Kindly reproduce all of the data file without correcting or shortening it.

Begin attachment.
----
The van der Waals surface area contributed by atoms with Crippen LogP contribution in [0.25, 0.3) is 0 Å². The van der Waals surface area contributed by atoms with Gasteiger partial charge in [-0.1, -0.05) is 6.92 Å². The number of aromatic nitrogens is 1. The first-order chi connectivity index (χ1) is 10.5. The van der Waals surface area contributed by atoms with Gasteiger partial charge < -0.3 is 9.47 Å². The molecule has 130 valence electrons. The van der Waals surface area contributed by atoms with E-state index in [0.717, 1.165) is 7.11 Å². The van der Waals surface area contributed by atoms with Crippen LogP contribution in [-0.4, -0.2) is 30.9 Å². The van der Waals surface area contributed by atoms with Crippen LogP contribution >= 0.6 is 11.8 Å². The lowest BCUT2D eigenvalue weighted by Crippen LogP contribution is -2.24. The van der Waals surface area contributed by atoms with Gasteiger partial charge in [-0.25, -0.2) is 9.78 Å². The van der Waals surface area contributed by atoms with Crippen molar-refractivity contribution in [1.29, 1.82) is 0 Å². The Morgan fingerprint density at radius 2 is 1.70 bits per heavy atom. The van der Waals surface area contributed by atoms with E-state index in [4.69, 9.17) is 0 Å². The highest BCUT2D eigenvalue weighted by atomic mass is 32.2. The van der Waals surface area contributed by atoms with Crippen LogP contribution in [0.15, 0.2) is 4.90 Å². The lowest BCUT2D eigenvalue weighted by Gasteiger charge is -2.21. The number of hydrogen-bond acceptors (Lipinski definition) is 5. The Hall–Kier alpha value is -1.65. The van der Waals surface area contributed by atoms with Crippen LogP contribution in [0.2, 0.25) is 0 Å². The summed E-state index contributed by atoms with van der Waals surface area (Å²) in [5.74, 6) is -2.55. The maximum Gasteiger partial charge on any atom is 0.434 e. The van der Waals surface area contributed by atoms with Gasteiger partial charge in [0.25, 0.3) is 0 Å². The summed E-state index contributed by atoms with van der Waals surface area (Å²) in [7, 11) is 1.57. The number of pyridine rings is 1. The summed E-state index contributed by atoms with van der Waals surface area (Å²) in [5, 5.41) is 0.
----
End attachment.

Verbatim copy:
The van der Waals surface area contributed by atoms with Crippen LogP contribution in [0.25, 0.3) is 0 Å². The van der Waals surface area contributed by atoms with Gasteiger partial charge in [-0.1, -0.05) is 6.92 Å². The number of aromatic nitrogens is 1. The first-order chi connectivity index (χ1) is 10.5. The van der Waals surface area contributed by atoms with Gasteiger partial charge < -0.3 is 9.47 Å². The molecule has 130 valence electrons. The van der Waals surface area contributed by atoms with E-state index in [0.717, 1.165) is 7.11 Å². The van der Waals surface area contributed by atoms with Crippen LogP contribution in [-0.4, -0.2) is 30.9 Å². The van der Waals surface area contributed by atoms with Crippen LogP contribution >= 0.6 is 11.8 Å². The lowest BCUT2D eigenvalue weighted by Crippen LogP contribution is -2.24. The van der Waals surface area contributed by atoms with Gasteiger partial charge in [-0.25, -0.2) is 9.78 Å². The van der Waals surface area contributed by atoms with Crippen molar-refractivity contribution in [1.29, 1.82) is 0 Å². The Morgan fingerprint density at radius 2 is 1.70 bits per heavy atom. The van der Waals surface area contributed by atoms with E-state index in [4.69, 9.17) is 0 Å². The highest BCUT2D eigenvalue weighted by atomic mass is 32.2. The van der Waals surface area contributed by atoms with Crippen LogP contribution in [0.15, 0.2) is 4.90 Å². The lowest BCUT2D eigenvalue weighted by Gasteiger charge is -2.21. The number of hydrogen-bond acceptors (Lipinski definition) is 5. The Hall–Kier alpha value is -1.65. The van der Waals surface area contributed by atoms with Crippen LogP contribution in [0.2, 0.25) is 0 Å². The summed E-state index contributed by atoms with van der Waals surface area (Å²) in [5.74, 6) is -2.55. The maximum Gasteiger partial charge on any atom is 0.434 e. The van der Waals surface area contributed by atoms with Gasteiger partial charge in [0.25, 0.3) is 0 Å². The summed E-state index contributed by atoms with van der Waals surface area (Å²) in [7, 11) is 1.57. The number of pyridine rings is 1. The summed E-state index contributed by atoms with van der Waals surface area (Å²) in [5, 5.41) is 0.